Akali Religious Party (Mann) (Shiromani Akali Dal [Mann], SAD(M)),139 Akhil Bharatiya Loktantrik Congress (ABLC),140 All-India Forward Bloc (AIFB),141 All-India Majlis-e-Ittehadul Muslimeen (AIMIM),142 All-India Trinamool Congress (AITC),143 All Parties Hurriyet Conference (PHC),144 Arunachal Congress (AC),145 Assam People's Council (Asom Gana Parishad, AGP),146 Autonomous State Demand Committee (ASDC),147 Bharatiya Navshakti Party (BNP),148 Communist Party of India (Marxist-Leninist) Liberation (CPI-ML),149 Haryana Vikas Party (HVP),150 Hill State People's Democratic Party (HSPDP),151 Himachal Vikas Congress,152 Indian Federal Democratic Party (IFDP),153 Indian National Lok Dal,154 Indian Union Muslim League (IUML),155 Jammu and Kashmir National Conference (JKNC),156 Jammu and Kashmir People's Democratic Party (JKPDP),157 Janata Dal-Secular (JD-S),158 Janata Party (JP),159 Karnataka Congress Party (KCP),160 Kerala Congress (KC),161 Kerala Congress-M,162 Lok Janshakti Party (LJP),163 Lok Shakti,164 Madhya Pradesh Vikas Congress (MPVC),165 Maharashtrawadi Gomantak Party (MGP),166 Manipur People's Party (MPP),167 Manipur State Congress Party (MACP),168 Mizo National Front (MNF),169 Nagaland People's Front (NPF),170 National Conference (NC),171 National Democratic Alliance (NDA),172 National Loktantrik Party (NLP),173 Nationalist Trinamul Congress (NTC),174 Peasants' and Workers' Party of India (PWPI),175 Rashtriya Lok Dal (RLD),176 Republican Party of India (RPI),177 Revolutionary Socialist Party (RSP),178 Samajwadi Janata Party (Rashtriya) (SJP-R),179 Samata Party,180 Sikkim Campaign Council (Sikkim Sangram Parishad, SSP),181 Sikkim Democratic Front (SDF),182 Sikkim Revolutionary Forum (Sikkim Sangram Parishad, SSP),183 Tamil Maanila Congress (TMC),184 United Communist Party of India (UCPI),185 United Front (UF)186 and United Progressive Alliance (UPA).187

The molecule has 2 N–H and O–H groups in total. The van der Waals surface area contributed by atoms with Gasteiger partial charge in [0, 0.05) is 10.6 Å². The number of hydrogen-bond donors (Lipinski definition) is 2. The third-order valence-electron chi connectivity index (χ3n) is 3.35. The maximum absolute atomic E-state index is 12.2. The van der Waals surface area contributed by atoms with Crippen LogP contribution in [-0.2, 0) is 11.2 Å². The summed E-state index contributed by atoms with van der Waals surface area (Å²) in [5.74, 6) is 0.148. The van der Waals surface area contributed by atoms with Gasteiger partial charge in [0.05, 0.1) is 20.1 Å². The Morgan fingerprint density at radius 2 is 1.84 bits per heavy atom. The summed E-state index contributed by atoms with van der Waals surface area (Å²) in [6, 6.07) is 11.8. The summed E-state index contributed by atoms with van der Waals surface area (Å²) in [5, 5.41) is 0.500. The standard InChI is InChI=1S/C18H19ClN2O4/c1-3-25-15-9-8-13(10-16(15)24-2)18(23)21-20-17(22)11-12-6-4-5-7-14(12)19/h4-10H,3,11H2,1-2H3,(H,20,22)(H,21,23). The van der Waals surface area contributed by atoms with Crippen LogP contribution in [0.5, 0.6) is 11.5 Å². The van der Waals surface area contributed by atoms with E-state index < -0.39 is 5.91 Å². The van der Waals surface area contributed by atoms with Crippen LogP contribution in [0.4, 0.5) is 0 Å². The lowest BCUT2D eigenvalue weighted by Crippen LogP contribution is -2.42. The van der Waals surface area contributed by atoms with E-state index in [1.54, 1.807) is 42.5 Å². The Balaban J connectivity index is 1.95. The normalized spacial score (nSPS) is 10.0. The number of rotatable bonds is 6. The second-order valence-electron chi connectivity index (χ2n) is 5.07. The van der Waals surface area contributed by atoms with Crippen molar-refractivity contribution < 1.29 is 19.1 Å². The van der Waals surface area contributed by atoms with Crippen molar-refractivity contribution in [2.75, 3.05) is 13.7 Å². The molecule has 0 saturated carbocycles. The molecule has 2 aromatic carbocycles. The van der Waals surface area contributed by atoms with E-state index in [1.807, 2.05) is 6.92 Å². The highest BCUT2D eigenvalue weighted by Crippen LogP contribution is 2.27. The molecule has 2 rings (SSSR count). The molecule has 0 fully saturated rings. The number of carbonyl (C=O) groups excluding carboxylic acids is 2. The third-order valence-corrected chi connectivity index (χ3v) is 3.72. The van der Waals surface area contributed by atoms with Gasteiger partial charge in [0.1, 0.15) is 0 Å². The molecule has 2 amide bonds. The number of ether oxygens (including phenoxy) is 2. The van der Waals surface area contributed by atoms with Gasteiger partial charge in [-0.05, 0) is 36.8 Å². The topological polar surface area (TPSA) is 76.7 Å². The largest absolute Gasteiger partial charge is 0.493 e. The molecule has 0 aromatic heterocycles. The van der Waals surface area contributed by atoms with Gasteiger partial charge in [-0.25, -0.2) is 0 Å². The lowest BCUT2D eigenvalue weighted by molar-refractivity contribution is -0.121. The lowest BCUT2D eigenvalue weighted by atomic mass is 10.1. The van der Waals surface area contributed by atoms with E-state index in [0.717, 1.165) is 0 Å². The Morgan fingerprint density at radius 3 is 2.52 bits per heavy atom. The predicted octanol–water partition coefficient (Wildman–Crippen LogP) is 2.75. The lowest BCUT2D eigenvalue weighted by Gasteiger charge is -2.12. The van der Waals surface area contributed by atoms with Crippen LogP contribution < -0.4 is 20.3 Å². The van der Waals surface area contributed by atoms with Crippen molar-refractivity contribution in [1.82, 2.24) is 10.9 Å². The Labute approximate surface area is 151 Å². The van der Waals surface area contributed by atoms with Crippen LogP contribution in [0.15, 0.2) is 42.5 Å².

4. ARMED GROUPS AND OTHER NON-STATE ACTORS

Hizb-ul-Mujaheddin (HuM): The HuM "is the largest of the Islamic militant organizations seeking separation of Jammu and Kashmir from India and establishment of a fundamentalist regime."188 It is led by Syed Salahuddin, was established in 1990 and claims to be an "exclusively Kashmiri organization."189

United Liberation Front of Assam (ULFA): The ULFA is led by Paresh Barua and was founded in 1979.190 It is based in the north eastern region and is the region's most organized and largest separatist organization.191 In the 1990's, the ULFA began operating camps in Bhutan, however, in 2003 and 2004, the Royal Bhutanese Army started a campaign to eliminate the presence of the ULFA in Bhutan; they destroyed the ULFA camps in Bhutan and captured several ULFA leaders.192 Consequently, the organization dispersed to the states of Nagaland, Meghalaya and Arunachal Pradesh.193 For the current status of the ULFA, see section 2.

5. FUTURE CONSIDERATIONS

The Protection of Women from Domestic Violence Act 2005 came into force in India on 26 October 2006.194 This legislation criminalizes domestic violence, including marital rape, provides for punishments of one-year imprisonment and a fine of INR 20,000 (equivalent to CAD 498195) and enables the courts to place women in safe custody196 and to issue "stop violence" orders.197

ENDNOTES

1 Canada 20 Nov. 2006. [back]

2 Ibid. 21 Nov. 2006. [back]

3 The Europa World Year Book 2006 2006, 2128. [back]

4 Ibid. [back]

5 Ibid., 2128-2129. [back]

6 Ibid., 2129. [back]

7 Ibid. [back]

8 Ibid. [back]

9 Ibid. [back]

10 Ibid. [back]

11 Ibid. [back]

12 Ibid. [back]

13 Ibid., 2130. [back]

14 Ibid. [back]

15 Ibid. [back]

16 Ibid. [back]

17 Ibid. [back]

18 Ibid. [back]

19 Ibid. [back]

20 Ibid., 2131. [back]

21 Ibid. [back]

22 Ibid. [back]

23 Ibid. [back]

24 Ibid. [back]

25 Political Handbook of the World: 2005-2006 2006, 511; Political Parties of the World 24 Jan. 2005, 295. [back]

26 Ibid.; Political Handbook of the World: 2005-2006 2006, 511. [back]

27 Ibid. [back]

28 Ibid. [back]

29 Political Parties of the World 24 Jan. 2005, 295. [back]

30 Political Handbook of the World: 2005-2006 2006, 511. [back]

31 Ibid. [back]

32 Ibid. [back]

33 Ibid. [back]

34 Political Parties of the World 24 Jan. 2005, 295. [back]

35 Ibid., 296. [back]

36 The Europa World Year Book 2006 2006, 2150. [back]

37 Political Parties of the World 24 Jan. 2005, 293. [back]

38 Ibid.; Political Handbook of the World: 2005-2006 2006, 513. [back]

39 Ibid. [back]

40 Ibid. [back]

41 Ibid. [back]

42 Ibid. [back]

43 Ibid. [back]

44 Political Parties of the World 24 Jan. 2005, 293. [back]

45 Political Handbook of the World: 2005-2006 2006, 513. [back]